RTE journalist Emma O’Kelly and NUJ call on national broadcaster to close gender pay gap
An RTE journalist and the National Syndicate of Journalists have called on the national broadcaster to eliminate the gender pay gap five years after the state broadcaster’s female staff first called for action on pay inequality.
written in the current edition of NUJ’s in-house magazine ‘The Journalist’, said Emma O’Kelly, RTE Education Correspondent and Chair of NUJ’s Dublin Broadcasting Branch.
“The national broadcaster not only refuses to disclose its gender pay gap – it says it doesn’t even measure it.”
“When the women of RTÉ, Ireland’s national broadcaster, learned that An Post, the country’s postal service, had eliminated its gender pay gap, we were both inspired and angry.
“Inspired by the big step forward for women announced by an Irish public company last December, and angry that our own employer is so far behind.”
Ms O’Kelly said five years have now passed since women journalists at RTE followed their counterparts at the BBC and other outlets in “calling on our employer to uphold its publicly stated commitment to equal opportunity opportunities by addressing equal pay and women’s pay”. difference.”
“But RTÉ gives the strong impression that it has done nothing to close the gap between male and female salaries. For me and my colleagues, this is worse than nothing.”
She added that it has now been a year since the NUJ asked state television for average and median wage figures for both genders working at RTE and “after a delay of several months, we were stunned when the company told us: “We do appreciate that this is information that we will compile once the Gender Pay Gap Information Bill is enacted and implemented.
Although no date has yet been set for the implementation of the bill, she wondered “why is the broadcaster waiting for legislation when other organizations in Ireland and the UK are strive to redress the historic wage imbalance and publicize the fact?
“For the company to say it won’t measure its own gender pay gap until it has to is shocking.”
“It’s impossible to ensure equal pay and equal opportunity without compiling the data. You can’t work to solve a problem if you’re not even prepared to measure it.”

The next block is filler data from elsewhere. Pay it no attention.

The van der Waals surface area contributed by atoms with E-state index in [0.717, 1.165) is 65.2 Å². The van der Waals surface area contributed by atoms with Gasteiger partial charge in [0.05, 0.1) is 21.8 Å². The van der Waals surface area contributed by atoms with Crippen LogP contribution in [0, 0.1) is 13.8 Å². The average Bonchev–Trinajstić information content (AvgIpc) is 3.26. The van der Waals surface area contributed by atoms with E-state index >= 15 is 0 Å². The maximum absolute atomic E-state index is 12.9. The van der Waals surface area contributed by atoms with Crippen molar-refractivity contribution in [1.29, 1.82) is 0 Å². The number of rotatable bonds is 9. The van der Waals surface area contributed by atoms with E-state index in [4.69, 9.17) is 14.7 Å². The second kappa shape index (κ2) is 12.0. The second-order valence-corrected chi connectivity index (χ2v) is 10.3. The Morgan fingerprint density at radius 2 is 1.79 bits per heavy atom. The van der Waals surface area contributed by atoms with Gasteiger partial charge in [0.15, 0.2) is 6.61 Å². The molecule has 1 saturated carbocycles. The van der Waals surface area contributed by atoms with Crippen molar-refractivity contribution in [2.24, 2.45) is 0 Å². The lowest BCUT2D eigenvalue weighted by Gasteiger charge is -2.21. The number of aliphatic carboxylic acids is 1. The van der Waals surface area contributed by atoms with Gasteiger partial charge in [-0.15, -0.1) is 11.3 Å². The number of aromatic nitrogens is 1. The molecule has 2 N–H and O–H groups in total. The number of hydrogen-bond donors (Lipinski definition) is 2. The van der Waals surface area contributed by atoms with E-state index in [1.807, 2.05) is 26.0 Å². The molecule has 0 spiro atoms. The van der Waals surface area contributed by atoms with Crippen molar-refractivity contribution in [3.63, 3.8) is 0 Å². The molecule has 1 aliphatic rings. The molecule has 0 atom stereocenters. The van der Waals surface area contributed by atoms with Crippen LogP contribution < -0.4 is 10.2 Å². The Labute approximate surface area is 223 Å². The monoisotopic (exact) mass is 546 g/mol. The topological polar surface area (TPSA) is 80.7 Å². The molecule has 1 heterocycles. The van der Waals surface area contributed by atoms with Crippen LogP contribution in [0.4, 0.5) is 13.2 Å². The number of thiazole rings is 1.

By contrast, Ms O’Kelly said An Post, ‘a semi-state organization similar in size to RTÉ, publishes annual reports on the gender pay gap and works consciously to close the gap’.
The broadcast journalist quoted his latest report published in December 2021 which “shows that he has reduced the gap from 3.7% in 2019 to just 1.4% in 2020. The difference between the average salaries of women and men now stands at 0.16%”. realization.”
Meanwhile, RTE’s trade union group Viewpoint has also written to RTE asking for information, she said.
“RTÉ staff, especially women, are eagerly awaiting the outcome. They want honesty and transparency from the broadcaster.
“If the company has nothing to hide, they say, then surely it would disclose the information voluntarily. Establishing the size of the gender pay gap does not answer all the questions. figure does not address the separate issue of equal pay for equal work, but it would be a start and would not only benefit female staff.
“Where introduced, pay transparency increases trust in an organization and confidence that it deals fairly with all. This lays the foundation for a truly diverse workforce. RTÉ is in a privileged position. As the national broadcaster, she is expected to represent the lives and interests of all Irish people,” Ms O’Kelly wrote.
A spokesperson for RTE said: “The 2017 Independent Role and Gender Equality Review found that the gender pay gap at RTÉ was around 4%, which is significantly lower than 14% for the whole economy Gender balance within our overall workforce, within roles and within our production, remains a high priority for RTÉ and we continue to engage with the union group on these and other questions.
“A comprehensive review of the structure of roles and rankings within RTÉ is underway by Willis Towers Watson to produce an updated employment and career framework for all our staff.
“In 2021, the government introduced the Gender Pay Gap Reporting Act which will create a consistent, methodical and universal approach to reporting on gender pay gaps across all jobs within the workforce. “State. RTÉ is currently focused on preparing the information necessary to comply with these new reporting requirements.”